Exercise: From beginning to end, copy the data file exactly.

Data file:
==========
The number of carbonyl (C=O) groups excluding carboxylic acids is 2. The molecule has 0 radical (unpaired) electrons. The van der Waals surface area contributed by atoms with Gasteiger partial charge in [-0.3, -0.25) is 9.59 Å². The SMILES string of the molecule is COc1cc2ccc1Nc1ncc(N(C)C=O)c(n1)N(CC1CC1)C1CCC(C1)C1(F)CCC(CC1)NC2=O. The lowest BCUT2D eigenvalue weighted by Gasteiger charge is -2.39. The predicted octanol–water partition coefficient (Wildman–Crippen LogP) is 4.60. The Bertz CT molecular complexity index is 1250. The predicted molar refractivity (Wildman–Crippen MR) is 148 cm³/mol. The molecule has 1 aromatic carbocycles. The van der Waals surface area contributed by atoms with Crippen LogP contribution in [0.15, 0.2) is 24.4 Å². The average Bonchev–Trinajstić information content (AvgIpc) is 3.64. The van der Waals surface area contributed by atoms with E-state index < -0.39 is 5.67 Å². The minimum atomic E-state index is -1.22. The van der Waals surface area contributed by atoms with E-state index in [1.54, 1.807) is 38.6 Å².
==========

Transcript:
The number of carbonyl (C=O) groups excluding carboxylic acids is 2. The molecule has 0 radical (unpaired) electrons. The van der Waals surface area contributed by atoms with Gasteiger partial charge in [-0.3, -0.25) is 9.59 Å². The SMILES string of the molecule is COc1cc2ccc1Nc1ncc(N(C)C=O)c(n1)N(CC1CC1)C1CCC(C1)C1(F)CCC(CC1)NC2=O. The lowest BCUT2D eigenvalue weighted by Gasteiger charge is -2.39. The predicted octanol–water partition coefficient (Wildman–Crippen LogP) is 4.60. The Bertz CT molecular complexity index is 1250. The predicted molar refractivity (Wildman–Crippen MR) is 148 cm³/mol. The molecule has 1 aromatic carbocycles. The van der Waals surface area contributed by atoms with Crippen LogP contribution in [0.15, 0.2) is 24.4 Å². The average Bonchev–Trinajstić information content (AvgIpc) is 3.64. The van der Waals surface area contributed by atoms with E-state index < -0.39 is 5.67 Å². The minimum atomic E-state index is -1.22. The van der Waals surface area contributed by atoms with E-state index in [1.54, 1.807) is 38.6 Å².